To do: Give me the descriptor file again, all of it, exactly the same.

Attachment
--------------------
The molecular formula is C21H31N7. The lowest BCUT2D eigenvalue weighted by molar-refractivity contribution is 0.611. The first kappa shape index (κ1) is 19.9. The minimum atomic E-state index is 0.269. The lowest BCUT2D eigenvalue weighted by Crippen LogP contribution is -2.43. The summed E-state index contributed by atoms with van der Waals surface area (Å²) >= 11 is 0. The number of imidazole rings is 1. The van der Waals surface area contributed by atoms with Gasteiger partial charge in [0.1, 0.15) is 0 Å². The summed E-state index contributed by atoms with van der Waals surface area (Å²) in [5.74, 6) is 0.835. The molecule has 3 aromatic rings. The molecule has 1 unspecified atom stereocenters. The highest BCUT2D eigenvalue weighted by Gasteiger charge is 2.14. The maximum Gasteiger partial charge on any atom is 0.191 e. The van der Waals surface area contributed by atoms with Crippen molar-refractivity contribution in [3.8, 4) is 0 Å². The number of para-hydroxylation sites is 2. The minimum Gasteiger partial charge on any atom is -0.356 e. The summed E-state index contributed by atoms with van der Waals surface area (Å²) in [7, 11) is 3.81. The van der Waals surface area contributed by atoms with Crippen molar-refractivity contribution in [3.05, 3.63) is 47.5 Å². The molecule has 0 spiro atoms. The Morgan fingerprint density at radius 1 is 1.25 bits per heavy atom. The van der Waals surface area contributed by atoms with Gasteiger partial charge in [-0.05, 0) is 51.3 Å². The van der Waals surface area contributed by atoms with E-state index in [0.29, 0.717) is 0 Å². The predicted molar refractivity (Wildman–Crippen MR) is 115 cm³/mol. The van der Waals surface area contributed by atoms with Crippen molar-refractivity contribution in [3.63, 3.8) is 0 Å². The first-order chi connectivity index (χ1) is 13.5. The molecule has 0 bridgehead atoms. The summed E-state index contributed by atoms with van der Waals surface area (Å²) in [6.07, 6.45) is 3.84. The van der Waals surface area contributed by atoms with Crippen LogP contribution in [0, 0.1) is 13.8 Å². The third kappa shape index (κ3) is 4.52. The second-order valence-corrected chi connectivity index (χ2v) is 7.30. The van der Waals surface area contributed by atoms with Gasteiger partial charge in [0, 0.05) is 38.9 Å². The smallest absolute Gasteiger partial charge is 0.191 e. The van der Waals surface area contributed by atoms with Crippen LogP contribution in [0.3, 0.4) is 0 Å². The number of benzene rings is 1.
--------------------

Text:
The molecular formula is C21H31N7. The lowest BCUT2D eigenvalue weighted by molar-refractivity contribution is 0.611. The first kappa shape index (κ1) is 19.9. The minimum atomic E-state index is 0.269. The lowest BCUT2D eigenvalue weighted by Crippen LogP contribution is -2.43. The summed E-state index contributed by atoms with van der Waals surface area (Å²) >= 11 is 0. The number of imidazole rings is 1. The van der Waals surface area contributed by atoms with Gasteiger partial charge in [0.1, 0.15) is 0 Å². The summed E-state index contributed by atoms with van der Waals surface area (Å²) in [5.74, 6) is 0.835. The molecule has 3 aromatic rings. The molecule has 1 unspecified atom stereocenters. The highest BCUT2D eigenvalue weighted by Gasteiger charge is 2.14. The maximum Gasteiger partial charge on any atom is 0.191 e. The van der Waals surface area contributed by atoms with Crippen molar-refractivity contribution in [3.8, 4) is 0 Å². The number of para-hydroxylation sites is 2. The minimum Gasteiger partial charge on any atom is -0.356 e. The summed E-state index contributed by atoms with van der Waals surface area (Å²) in [7, 11) is 3.81. The van der Waals surface area contributed by atoms with Crippen molar-refractivity contribution in [3.05, 3.63) is 47.5 Å². The molecule has 0 spiro atoms. The Morgan fingerprint density at radius 1 is 1.25 bits per heavy atom. The van der Waals surface area contributed by atoms with Gasteiger partial charge in [-0.05, 0) is 51.3 Å². The van der Waals surface area contributed by atoms with E-state index in [0.29, 0.717) is 0 Å². The predicted molar refractivity (Wildman–Crippen MR) is 115 cm³/mol. The van der Waals surface area contributed by atoms with Crippen molar-refractivity contribution in [3.63, 3.8) is 0 Å². The first-order chi connectivity index (χ1) is 13.5. The molecule has 0 bridgehead atoms. The summed E-state index contributed by atoms with van der Waals surface area (Å²) in [6.07, 6.45) is 3.84. The van der Waals surface area contributed by atoms with Crippen LogP contribution in [0, 0.1) is 13.8 Å². The third kappa shape index (κ3) is 4.52. The second-order valence-corrected chi connectivity index (χ2v) is 7.30. The van der Waals surface area contributed by atoms with Gasteiger partial charge in [0, 0.05) is 38.9 Å². The smallest absolute Gasteiger partial charge is 0.191 e. The van der Waals surface area contributed by atoms with Crippen LogP contribution in [0.3, 0.4) is 0 Å². The number of benzene rings is 1.